If the strategic implications of locating a gas terminal are significant, the domestic aspects are almost equally problematic. One plan would have placed the terminal at Dor, just south of the Hadera power station, effectively cutting through a beachfront kibbutz, nature reserve, and major archaeological site. Another proposal would expand the existing gas terminal at Ashdod, which serves a smaller offshore field. In both cases, those affected would be among the less powerful sectors of Israeli society, kibbutzniks and residents of outlying cities. (For both strategic and domestic reasons, there is no chance the terminal will be located anywhere near north Tel Aviv or its affluent suburbs.) And in both cases the sites have already been targeted by rockets.
More recently a proposal has emerged to locate a floating liquefied natural-gas terminal a few miles off the shore of Hadera, in what would amount to a giant ship that could temporarily move out of range of missile and other security threats. Australia is building a similar facility 120 miles off its western coastline, at a cost of $10 billion. In Israel, the state will of course remain responsible for its citizens’ security, but the size of the price tag inevitably raises the vexing question of who will pay for the infrastructure, and who will enjoy the proceeds.
The Israeli and American companies that have invested hundreds of millions for exploration stand to reap a windfall of billions. In January, the Israeli cabinet overwhelmingly approved taxing oil and gas profits at between 50 and 62 percent, effectively doubling the tax rate under which exploration had been launched. The new rates are in line with those in most Western countries, but the change prompted a complaint from the U.S. State Department about the deleterious retroactive effect on American investors. For their part, some Knesset members have been railing angrily about “greedy tycoons.” Prime Minister Benjamin Netanyahu has promised that the state’s share will be allocated toward education and security, but these debates can only become more heated, and more polarized, as time goes on.
No less fraught are the regional and international implications. Israel’s gas discoveries have prompted negotiations with Cyprus regarding the delineation of the two countries’ maritime borders and exclusion zones. Some entrepreneurs are talking about an undersea pipeline heading toward Europe. And, as has been well reported, there have been threats from Lebanon, which has already accused Israel of stealing “its” offshore natural gas.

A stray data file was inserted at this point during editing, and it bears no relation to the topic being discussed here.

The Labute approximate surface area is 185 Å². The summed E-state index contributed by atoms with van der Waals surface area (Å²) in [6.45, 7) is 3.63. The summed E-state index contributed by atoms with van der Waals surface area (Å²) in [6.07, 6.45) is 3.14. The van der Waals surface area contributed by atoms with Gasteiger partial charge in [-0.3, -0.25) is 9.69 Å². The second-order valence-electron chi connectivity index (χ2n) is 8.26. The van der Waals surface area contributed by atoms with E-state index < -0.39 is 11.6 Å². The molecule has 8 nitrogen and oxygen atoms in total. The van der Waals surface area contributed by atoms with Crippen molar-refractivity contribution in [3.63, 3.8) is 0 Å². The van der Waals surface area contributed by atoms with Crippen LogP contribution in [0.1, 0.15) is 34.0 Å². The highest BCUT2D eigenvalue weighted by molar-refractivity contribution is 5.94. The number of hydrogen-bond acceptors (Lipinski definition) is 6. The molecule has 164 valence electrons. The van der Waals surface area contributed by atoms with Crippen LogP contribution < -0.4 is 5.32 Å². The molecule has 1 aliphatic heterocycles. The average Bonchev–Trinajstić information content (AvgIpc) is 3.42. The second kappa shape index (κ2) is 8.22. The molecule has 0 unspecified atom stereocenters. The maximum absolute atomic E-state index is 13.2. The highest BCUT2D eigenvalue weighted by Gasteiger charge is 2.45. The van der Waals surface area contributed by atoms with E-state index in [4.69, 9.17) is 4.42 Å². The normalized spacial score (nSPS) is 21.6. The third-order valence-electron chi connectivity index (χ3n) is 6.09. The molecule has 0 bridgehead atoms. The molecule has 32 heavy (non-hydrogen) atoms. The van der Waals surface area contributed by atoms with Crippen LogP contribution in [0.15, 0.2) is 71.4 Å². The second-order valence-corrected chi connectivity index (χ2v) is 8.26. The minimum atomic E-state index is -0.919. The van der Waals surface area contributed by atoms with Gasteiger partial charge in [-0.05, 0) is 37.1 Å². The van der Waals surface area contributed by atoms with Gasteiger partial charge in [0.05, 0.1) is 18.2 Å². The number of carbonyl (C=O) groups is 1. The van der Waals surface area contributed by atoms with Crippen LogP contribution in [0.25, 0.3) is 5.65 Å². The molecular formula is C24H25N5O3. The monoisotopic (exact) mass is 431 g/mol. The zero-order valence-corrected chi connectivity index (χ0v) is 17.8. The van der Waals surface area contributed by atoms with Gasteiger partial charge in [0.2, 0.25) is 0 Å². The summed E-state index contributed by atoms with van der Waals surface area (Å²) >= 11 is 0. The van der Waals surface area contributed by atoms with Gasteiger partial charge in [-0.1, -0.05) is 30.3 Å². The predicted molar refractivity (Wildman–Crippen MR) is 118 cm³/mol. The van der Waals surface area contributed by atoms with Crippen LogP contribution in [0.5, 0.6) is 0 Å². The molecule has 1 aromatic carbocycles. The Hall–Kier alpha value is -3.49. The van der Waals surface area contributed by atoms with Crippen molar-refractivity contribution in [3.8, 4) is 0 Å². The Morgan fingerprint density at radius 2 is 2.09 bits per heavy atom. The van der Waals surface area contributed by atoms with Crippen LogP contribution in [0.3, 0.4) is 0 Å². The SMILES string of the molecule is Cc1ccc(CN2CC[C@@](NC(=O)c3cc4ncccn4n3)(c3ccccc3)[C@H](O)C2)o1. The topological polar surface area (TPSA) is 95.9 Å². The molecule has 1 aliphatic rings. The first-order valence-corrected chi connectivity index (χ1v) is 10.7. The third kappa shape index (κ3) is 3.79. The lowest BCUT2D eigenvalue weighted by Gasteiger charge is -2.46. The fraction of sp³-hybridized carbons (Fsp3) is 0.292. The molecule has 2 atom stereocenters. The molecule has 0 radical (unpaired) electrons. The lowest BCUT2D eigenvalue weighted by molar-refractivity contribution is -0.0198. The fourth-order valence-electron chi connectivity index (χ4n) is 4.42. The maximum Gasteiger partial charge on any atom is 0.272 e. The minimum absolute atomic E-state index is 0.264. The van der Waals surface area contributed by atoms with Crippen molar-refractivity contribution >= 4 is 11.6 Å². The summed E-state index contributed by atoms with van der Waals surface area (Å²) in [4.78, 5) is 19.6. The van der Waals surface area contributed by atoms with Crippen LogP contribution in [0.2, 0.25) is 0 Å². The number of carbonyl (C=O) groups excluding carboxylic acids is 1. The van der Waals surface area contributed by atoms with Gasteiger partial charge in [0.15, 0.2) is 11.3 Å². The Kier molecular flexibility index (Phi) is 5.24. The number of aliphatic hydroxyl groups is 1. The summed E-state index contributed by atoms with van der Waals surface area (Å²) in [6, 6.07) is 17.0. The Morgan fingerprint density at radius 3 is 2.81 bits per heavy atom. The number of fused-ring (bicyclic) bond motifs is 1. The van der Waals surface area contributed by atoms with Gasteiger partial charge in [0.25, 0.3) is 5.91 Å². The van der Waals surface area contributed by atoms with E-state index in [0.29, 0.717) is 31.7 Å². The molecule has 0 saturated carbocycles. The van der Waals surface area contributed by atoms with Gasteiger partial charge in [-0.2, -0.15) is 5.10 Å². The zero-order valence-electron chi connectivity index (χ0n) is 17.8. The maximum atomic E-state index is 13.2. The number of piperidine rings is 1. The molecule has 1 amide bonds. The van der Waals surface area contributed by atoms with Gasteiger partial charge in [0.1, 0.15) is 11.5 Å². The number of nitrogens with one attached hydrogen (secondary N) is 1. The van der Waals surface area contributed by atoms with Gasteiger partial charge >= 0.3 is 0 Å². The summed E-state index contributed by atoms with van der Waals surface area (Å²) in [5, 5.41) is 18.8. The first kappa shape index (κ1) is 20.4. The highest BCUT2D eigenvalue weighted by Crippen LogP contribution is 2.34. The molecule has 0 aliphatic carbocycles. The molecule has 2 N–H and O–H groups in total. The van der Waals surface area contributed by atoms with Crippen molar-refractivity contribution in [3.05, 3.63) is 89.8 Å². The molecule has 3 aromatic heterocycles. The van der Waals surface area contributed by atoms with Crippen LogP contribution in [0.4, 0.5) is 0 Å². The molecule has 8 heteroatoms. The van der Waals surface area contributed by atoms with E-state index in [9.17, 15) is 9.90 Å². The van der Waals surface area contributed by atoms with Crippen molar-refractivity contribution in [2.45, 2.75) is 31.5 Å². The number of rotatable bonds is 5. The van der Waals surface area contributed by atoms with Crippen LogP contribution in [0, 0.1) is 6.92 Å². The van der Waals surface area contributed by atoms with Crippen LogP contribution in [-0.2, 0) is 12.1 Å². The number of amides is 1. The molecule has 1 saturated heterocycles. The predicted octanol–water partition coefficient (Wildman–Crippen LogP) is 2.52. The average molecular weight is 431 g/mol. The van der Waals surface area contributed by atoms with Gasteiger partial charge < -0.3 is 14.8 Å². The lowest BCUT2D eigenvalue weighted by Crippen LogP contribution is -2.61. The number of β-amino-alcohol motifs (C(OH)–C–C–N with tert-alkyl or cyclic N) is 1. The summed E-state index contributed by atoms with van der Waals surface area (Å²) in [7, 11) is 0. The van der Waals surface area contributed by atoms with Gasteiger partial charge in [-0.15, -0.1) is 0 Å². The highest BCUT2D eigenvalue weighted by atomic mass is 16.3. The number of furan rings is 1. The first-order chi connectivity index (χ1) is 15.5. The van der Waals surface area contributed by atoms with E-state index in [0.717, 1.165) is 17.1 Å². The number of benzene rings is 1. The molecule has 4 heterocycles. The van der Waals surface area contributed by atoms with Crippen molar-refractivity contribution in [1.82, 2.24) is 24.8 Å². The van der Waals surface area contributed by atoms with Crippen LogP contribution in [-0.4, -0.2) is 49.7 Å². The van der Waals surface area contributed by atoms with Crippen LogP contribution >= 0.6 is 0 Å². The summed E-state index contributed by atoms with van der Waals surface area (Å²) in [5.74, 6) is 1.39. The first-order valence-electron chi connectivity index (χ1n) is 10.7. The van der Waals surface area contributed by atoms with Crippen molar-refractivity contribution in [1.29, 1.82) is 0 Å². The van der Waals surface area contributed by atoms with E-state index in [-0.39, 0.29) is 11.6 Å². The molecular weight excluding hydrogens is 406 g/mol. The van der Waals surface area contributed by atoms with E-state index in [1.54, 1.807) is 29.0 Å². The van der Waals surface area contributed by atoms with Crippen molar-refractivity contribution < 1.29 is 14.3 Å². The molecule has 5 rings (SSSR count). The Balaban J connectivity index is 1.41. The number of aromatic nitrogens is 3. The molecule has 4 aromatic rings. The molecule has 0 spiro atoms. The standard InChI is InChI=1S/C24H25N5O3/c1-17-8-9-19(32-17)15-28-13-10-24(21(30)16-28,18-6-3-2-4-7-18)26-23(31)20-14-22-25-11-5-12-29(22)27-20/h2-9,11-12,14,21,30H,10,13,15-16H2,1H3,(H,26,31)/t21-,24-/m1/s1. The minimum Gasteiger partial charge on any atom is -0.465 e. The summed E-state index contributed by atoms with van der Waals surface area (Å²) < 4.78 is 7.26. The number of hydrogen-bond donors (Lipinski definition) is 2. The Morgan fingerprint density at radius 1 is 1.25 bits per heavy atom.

Just south of the national park at the imposing ruins of Roman and Byzantine Caesarea, including the remains of the ancient aqueducts that supplied much-needed fresh water, and of the modern town of Caesarea that is home to some of Israel’s elite citizens, lies the Hadera power station. Its smokestacks dominate the horizon; a jetty protrudes offshore to carry coal from cargo ships.
The view from Caesarea beach thus already offers a juxtaposition of old—very old—with new infrastructure, as well as of the conflicts and divides that characterize Israeli society internally and its relations with its neighbors without. One can only hope that, with agility and political wisdom, the Jewish state will successfully navigate its course between the blessing and the curse of immense amounts of fuel, and the forms of power that come with it.
Alex Joffe is a research scholar with the Institute for Jewish and Community Research.
JERUSALEM, Israel — Unrest in the Middle East is threatening Israel’s energy supply.
But recent natural gas discoveries and extracting oil from shale could make the country energy independent just in the nick of time.
Some are calling it a potential energy revolution.
Off the coast of Israel in the waters of the Mediterranean Sea, explorers have found what is being called the largest offshore gas reserve in the world and the biggest find in a decade.
The discovery is a major development because Israel has long been the one Middle East country without its own oil and gas resources.
“The joke was ‘Why did it take Moses 40 years to bring the people of Israel from Egypt to Israel? Because he looked for the only place in the Middle East that lacked oil and gas,'” said Gideon Tadmor, CEO of Delek Energy.
“So that was the joke. But we proved the joke to be wrong, and actually we know that Moses brought us to the right place,” he added.
Delek Energy and its American partner, Noble, are behind the discoveries that will start producing natural gas for customers in 2015.
Energy expert and former CIA director James Woolsey says the gas fields make Israel energy independent.
“They’re extraordinarily important and strategically very advantageous I think for Israel,” Woolsey told CBN News.
In addition to natural gas, it appears the Jewish state is also rich in oil shale– a fine-grained rock which can be used to produce oil through a special process.
Harold Vinegar, chief scientist with Israel Energy Initiatives, says the amount of oil shale buried here might equal the oil reserves of Saudi Arabia.
“We think it’s conservatively estimated at about 250 billion barrels of oil contained in the Israeli oil shale – probably the second or third largest deposit in the whole world,” Vinegar said. “And it has a tremendous potential to make an oil industry here.”
Experts say there’s enough oil shale to produce at least 50,000 barrels of oil a day – enough to meet Israel’s military and civil aviation needs for 25 years.
Israel Energy Initiatives is now performing quality tests.